Key Concept Applications Essay

Pages: 4 (1241 words)  ·  Bibliography Sources: 4  ·  File: .docx  ·  Level: Master's  ·  Topic: Business - Management

Johnson & Johnson (NYSE:JNJ) is the world's leading producer of healthcare, pharmaceutical and medical devices with annual revenues for their latest fiscal year of $61.5B and Net Income of $13.3B, operating in 57 nations and selling into over 175 countries (Johnson & Johnson Investor Relations, 2012). While the company operates across a very broad value chain, it has successfully integrated many of the core supplier management, procurement, strategic capacity planning and constraint-based planning into a centralized strategy (Atherton, Kleiner, 1998). Integrating these elements together has given Johnson & Johnson greater agility and accuracy in managing aberrations in quality and supplier performance, stabilizing both end-product quality and manufacturing performance at the same time (Slobodow, Abdullah, Babuschak, 2008). From the most basic aspects of job design to the development of its strategic sourcing and strategic capacity planning, Johnson & Johnson concentrates on creating a platform to ensure their Total Quality Management (TQM) and House of Quality ongoing efforts stay synchronized corporate-wide (Johnson, 1993). This makes constraint-based planning and manufacturing execution systems (MES) more effective, while also minimizing the level of demand and process/product variability, leading to accelerated new product development cycles and more profitable medical products (Atherton, Kleiner, 1998). What Johnson & Johnson has been able to do is unify their entire value chain to deal with these aspects of constraint-based planning. As the company is very metrics- and quantitatively-driven, production managers and company executives know the relative level of success or failure for each of these areas relatively quickly based on the use of real-time analytics and dashboards that include Key Performance Indicators (KPIs) (Atherton, Kleiner, 1998). This mindset around measuring and quantifying performance is predicated on the company's approach to delivering business value by ensuring the entire value chain is transparent from a strategic capacity planning and risk management perspective (Williams, 2004). Johnson & Johnson has learned over decades of work on their constraint-based planning systems that creating a high level of supply chain, sourcing, route assurance, non-conformance and traceability visibility throughout their value chain can save millions of dollar a year and thousands of cumulative hours (Atherton, Kleiner, 1998). The next section discusses how the company uses capacity and constraint-based planning to better manager their value chain.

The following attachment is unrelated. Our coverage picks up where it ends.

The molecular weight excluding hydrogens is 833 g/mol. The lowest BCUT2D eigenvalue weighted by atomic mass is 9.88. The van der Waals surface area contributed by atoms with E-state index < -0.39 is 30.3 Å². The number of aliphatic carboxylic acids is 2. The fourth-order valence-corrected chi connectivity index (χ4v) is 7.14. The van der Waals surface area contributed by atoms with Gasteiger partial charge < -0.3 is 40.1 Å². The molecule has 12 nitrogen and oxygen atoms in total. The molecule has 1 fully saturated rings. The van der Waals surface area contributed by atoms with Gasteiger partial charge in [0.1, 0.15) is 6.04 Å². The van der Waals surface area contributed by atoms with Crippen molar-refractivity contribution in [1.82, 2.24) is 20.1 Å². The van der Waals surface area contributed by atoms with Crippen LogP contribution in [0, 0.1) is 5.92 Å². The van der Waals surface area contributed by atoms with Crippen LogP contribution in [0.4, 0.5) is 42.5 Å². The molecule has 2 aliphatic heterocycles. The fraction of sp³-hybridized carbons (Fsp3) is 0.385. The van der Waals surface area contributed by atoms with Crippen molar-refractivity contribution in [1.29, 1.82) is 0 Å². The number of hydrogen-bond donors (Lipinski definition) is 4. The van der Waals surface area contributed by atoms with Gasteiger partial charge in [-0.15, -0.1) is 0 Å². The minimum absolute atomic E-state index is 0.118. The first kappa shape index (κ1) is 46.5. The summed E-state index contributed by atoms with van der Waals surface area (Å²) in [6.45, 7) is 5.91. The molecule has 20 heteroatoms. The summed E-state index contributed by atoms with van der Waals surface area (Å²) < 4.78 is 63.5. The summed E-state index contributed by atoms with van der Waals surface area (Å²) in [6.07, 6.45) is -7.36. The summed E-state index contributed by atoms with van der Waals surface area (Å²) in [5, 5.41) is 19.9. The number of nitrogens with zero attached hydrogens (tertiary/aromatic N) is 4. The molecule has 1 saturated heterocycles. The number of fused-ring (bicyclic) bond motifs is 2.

How Capacity and Constraint-Based Planning Impact the Value Chain

For the company to be successful and alleviate the high costs of non-compliance in the industries they compete in, which are the most regulated in the U.S. And globally, the design of their value chain is tightly linked to their use of enterprise systems. The Enterprise Resource Planning (ERP) systems act as the foundation of their Collaborative Planning Forecasting and Replenishment (CPFR) process which is the foundation of their visibility-based approach to constraint-based planning based on market demand. Controlling for demand variability at the Bill of Materials (BOM) level gives Johnson & Johnson manufacturing greater control over the individualized quality levels in each product run, and in the case of medical products, every device produced. The company has also had to contend with wide variations in quality of components, aberrations in supplier performance and the need for ensuring Six Sigma quality management initiatives were in place to minimize variability of each production run. In short, the entire value chain fo Johnson & Johnson is continually moving and changing based on quality variations and aberrations in supplier performance and quality as well. Instead of a stable, consistently predictable strategic capacity planning process and the apparent linear process shown in Figure 1, Analysis of the Johnson & Johnson Value Chain, in reality the entire chain is much more chaotic, unpredictable with constraint modeling controlling demand variability and produces/product variability as well. If Figure 1 is literally put into motion and the many moving parts are… [END OF PREVIEW] . . . READ MORE

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How to Cite "Key Concept Applications" Essay in a Bibliography:

APA Style

Key Concept Applications.  (2012, January 31).  Retrieved January 16, 2022, from

MLA Format

"Key Concept Applications."  31 January 2012.  Web.  16 January 2022. <>.

Chicago Style

"Key Concept Applications."  January 31, 2012.  Accessed January 16, 2022.